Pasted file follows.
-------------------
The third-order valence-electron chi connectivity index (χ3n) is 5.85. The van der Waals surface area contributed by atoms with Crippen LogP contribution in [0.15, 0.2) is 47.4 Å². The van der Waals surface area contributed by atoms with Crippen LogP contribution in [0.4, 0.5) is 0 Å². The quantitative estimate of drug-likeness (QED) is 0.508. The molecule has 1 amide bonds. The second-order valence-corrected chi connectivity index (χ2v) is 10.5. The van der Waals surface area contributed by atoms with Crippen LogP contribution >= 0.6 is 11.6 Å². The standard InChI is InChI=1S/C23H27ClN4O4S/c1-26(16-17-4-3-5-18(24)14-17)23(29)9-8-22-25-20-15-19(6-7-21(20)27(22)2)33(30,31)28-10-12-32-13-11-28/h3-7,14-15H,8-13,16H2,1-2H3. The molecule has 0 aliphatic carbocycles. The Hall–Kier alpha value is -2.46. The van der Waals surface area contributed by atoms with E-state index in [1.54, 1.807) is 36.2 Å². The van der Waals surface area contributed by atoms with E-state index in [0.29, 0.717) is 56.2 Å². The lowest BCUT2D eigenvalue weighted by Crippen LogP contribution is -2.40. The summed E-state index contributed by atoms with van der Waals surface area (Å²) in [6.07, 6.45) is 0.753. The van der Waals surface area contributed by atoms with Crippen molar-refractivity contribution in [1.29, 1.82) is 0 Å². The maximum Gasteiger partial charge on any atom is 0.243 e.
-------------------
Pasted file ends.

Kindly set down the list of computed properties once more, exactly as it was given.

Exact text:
The third-order valence-electron chi connectivity index (χ3n) is 5.85. The van der Waals surface area contributed by atoms with Crippen LogP contribution in [0.15, 0.2) is 47.4 Å². The van der Waals surface area contributed by atoms with Crippen LogP contribution in [0.4, 0.5) is 0 Å². The quantitative estimate of drug-likeness (QED) is 0.508. The molecule has 1 amide bonds. The second-order valence-corrected chi connectivity index (χ2v) is 10.5. The van der Waals surface area contributed by atoms with Crippen LogP contribution >= 0.6 is 11.6 Å². The standard InChI is InChI=1S/C23H27ClN4O4S/c1-26(16-17-4-3-5-18(24)14-17)23(29)9-8-22-25-20-15-19(6-7-21(20)27(22)2)33(30,31)28-10-12-32-13-11-28/h3-7,14-15H,8-13,16H2,1-2H3. The molecule has 0 aliphatic carbocycles. The Hall–Kier alpha value is -2.46. The van der Waals surface area contributed by atoms with E-state index in [1.54, 1.807) is 36.2 Å². The van der Waals surface area contributed by atoms with E-state index in [0.29, 0.717) is 56.2 Å². The lowest BCUT2D eigenvalue weighted by Crippen LogP contribution is -2.40. The summed E-state index contributed by atoms with van der Waals surface area (Å²) in [6.07, 6.45) is 0.753. The van der Waals surface area contributed by atoms with Crippen molar-refractivity contribution in [1.29, 1.82) is 0 Å². The maximum Gasteiger partial charge on any atom is 0.243 e.